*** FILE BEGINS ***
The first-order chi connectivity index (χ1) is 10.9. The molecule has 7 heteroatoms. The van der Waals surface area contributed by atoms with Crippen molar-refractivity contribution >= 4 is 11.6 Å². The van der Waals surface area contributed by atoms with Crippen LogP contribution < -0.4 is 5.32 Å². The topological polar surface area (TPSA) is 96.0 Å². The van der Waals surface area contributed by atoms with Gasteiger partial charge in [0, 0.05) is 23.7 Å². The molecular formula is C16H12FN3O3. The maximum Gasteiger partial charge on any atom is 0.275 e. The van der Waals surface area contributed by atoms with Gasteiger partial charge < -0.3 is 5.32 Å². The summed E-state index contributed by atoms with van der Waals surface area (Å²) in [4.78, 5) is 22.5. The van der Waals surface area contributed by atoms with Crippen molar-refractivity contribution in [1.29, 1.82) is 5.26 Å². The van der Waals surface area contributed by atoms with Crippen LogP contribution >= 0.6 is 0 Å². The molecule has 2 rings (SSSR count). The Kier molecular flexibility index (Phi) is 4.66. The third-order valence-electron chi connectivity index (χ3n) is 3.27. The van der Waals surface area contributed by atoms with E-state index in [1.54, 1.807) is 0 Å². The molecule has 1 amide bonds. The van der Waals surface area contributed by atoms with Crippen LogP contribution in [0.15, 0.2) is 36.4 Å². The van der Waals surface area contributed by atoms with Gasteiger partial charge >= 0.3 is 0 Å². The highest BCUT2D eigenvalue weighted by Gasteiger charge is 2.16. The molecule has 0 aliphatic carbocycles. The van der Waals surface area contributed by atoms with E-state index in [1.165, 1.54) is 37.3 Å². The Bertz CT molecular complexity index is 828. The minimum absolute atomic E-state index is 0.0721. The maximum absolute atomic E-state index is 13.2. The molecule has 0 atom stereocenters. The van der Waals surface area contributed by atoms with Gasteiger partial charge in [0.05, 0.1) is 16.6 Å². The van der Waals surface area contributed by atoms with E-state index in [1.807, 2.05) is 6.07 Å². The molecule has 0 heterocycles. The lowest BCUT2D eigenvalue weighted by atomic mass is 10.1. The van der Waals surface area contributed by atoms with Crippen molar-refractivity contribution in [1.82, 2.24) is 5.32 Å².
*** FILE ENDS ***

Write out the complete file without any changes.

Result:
The first-order chi connectivity index (χ1) is 10.9. The molecule has 7 heteroatoms. The van der Waals surface area contributed by atoms with Crippen molar-refractivity contribution >= 4 is 11.6 Å². The van der Waals surface area contributed by atoms with Crippen LogP contribution < -0.4 is 5.32 Å². The topological polar surface area (TPSA) is 96.0 Å². The van der Waals surface area contributed by atoms with Gasteiger partial charge in [0, 0.05) is 23.7 Å². The molecular formula is C16H12FN3O3. The maximum Gasteiger partial charge on any atom is 0.275 e. The van der Waals surface area contributed by atoms with Gasteiger partial charge < -0.3 is 5.32 Å². The summed E-state index contributed by atoms with van der Waals surface area (Å²) in [4.78, 5) is 22.5. The van der Waals surface area contributed by atoms with Crippen molar-refractivity contribution in [1.29, 1.82) is 5.26 Å². The van der Waals surface area contributed by atoms with Crippen LogP contribution >= 0.6 is 0 Å². The molecule has 2 rings (SSSR count). The Kier molecular flexibility index (Phi) is 4.66. The third-order valence-electron chi connectivity index (χ3n) is 3.27. The van der Waals surface area contributed by atoms with E-state index in [1.54, 1.807) is 0 Å². The molecule has 1 amide bonds. The van der Waals surface area contributed by atoms with Crippen LogP contribution in [0.15, 0.2) is 36.4 Å². The van der Waals surface area contributed by atoms with Gasteiger partial charge >= 0.3 is 0 Å². The highest BCUT2D eigenvalue weighted by Gasteiger charge is 2.16. The molecule has 0 aliphatic carbocycles. The van der Waals surface area contributed by atoms with E-state index in [1.165, 1.54) is 37.3 Å². The Bertz CT molecular complexity index is 828. The minimum absolute atomic E-state index is 0.0721. The maximum absolute atomic E-state index is 13.2. The molecule has 0 atom stereocenters. The van der Waals surface area contributed by atoms with Gasteiger partial charge in [0.05, 0.1) is 16.6 Å². The van der Waals surface area contributed by atoms with E-state index in [1.807, 2.05) is 6.07 Å². The molecule has 0 heterocycles. The lowest BCUT2D eigenvalue weighted by atomic mass is 10.1. The van der Waals surface area contributed by atoms with Crippen molar-refractivity contribution in [1.82, 2.24) is 5.32 Å².